While there’s no evidence of progress between the Cubs and Jake Arrieta on a new contract, the righty provided some interesting thoughts on his outlook to Jon Heyman of Fan Rag. Arrieta says he believes he may be able to land “a six- or seven-year deal” when he does sign, whether that’s with Chicago or another organization via free agency. And the 31-year-old adds that he’s looking ahead to a lengthy career, saying: “I feel very confident I can pitch until I’m 40. I do everything possible to make sure I’m healthy and durable.” Arrieta isn’t putting any time restrictions on talks with his current team, telling Heyman he’d consider offers at any time while also noting that he doesn’t want his contract situation to distract from the season to come.
Arrieta stands to play an important role in next year’s free-agent market. MLBTR’s Tim Dierkes recently listed him as the top pending free agent in his first power ranking of next winter’s crop of open-market talent, with three other high-end hurlers not far behind. Here’s more on a few pitching situations from around the game:
- Another important potential extension scenario is still open out west, where the Giants and ace Madison Bumgarner have three years to consider another long-term pact. As Heyman writes, there’s nothing new to report at this point. And that’s fine with Bumgarner, who says it’s “not really up to me” when talks will get underway in earnest. “Whenever the time comes, it’ll be a conversation held in private,” he says. The star southpaw says he’s comfortable pitching under his previous extension for the time being, explaining that he has no regrets. After all, he acknowledges, both he and the organization took a risk in inking that pact.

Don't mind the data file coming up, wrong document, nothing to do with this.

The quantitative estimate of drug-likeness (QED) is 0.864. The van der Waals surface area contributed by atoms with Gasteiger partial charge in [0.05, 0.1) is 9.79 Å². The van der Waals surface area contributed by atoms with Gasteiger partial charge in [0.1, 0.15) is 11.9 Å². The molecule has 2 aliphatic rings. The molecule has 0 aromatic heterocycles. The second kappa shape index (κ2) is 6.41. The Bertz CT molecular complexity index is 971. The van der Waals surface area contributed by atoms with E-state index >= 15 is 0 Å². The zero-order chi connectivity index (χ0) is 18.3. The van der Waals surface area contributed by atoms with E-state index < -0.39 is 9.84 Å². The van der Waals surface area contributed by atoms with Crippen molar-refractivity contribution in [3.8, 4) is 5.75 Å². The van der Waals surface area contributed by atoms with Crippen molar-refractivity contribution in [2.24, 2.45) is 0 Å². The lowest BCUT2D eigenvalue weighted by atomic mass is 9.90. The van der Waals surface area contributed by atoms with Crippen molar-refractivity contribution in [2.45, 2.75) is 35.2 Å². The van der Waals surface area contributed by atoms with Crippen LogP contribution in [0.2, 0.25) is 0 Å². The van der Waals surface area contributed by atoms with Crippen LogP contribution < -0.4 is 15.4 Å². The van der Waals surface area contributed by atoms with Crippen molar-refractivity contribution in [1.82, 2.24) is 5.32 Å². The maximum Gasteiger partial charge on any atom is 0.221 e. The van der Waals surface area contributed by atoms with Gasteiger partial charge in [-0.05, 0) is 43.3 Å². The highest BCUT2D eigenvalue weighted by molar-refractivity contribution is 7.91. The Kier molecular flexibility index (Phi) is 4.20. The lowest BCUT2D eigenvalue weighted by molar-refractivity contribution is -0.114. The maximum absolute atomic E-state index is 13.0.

- We could be talking about White Sox phenom Michael Kopech in similar terms one day if he accomplishes his personal goals, which he discusses at length in an interesting piece from Scott Miller of Bleacher Report. Kopech tells Miller that he has his sights set on throwing harder than any pitcher ever has — he’s certainly already within range — while noting that his priority is “to be a dominant pitcher” regardless of the radar gun readings. Chicago fans who want to learn about one of the organization’s prized new prospects will want to give the post a full read.
- Mariners brass probably felt a mix of emotions as last night’s USA-Venezuela WBC matchup got underway, but as MLB.com’s Greg Johns writes, it ended up going quite well for the organization. Long-time staff ace Felix Hernandez was excellent, but it was new lefty Drew Smyly who opened eyes with his performance. The 27-year-old southpaw notched eight strikeouts against a potent Venezuela lineup over 4 2/3 strong frames, allowing only one unearned run. And he topped out at over 94 mph with his fastball, setting a new personal high-water mark in that regard.
- The Angels are still sorting through their rotation plans for the season, as Jeff Fletcher of the Orange County Register writes. Righties Matt Shoemaker and Garrett Richards appear to be vying for the Opening Day nod, with no signals as yet as to who’ll take the honors. The primary concern, of course, will be ensuring that each is prepared for a fully healthy campaign after their respective health scares in 2016. As Fletcher explains, there’s still some uncertainty with the rest of the staff. Ricky Nolasco and Jesse Chavez appear to be on track to secure rotation jobs, though it’s not yet clear whether southpaw Tyler Skaggs will be ready to roll at the start of the season given the “shoulder fatigue” he has experienced.
- Turning to an interesting pen situation, the Rockies liked what they saw out of righty Greg Holland yesterday, as Nick Groke of the Denver Post reports. The one-time ace reliever, who’s working back from Tommy John surgery, returned to competitive mound action for the first time with a 95 mph heater and effective breaking offerings. While the three-up, three-down frame came against minor-league opposition, the outing represented an important step for Holland as he seeks to reestablish his health and once-dominating stuff. That leaves him on track to make six or eight Cactus League outings, Groke writes, though he won’t take the hill again until the weekend. While the team’s plans for the ninth inning remain unresolved at this point, Groke suggests that it’s likely Holland will receive the closer’s nod over Adam Ottavino.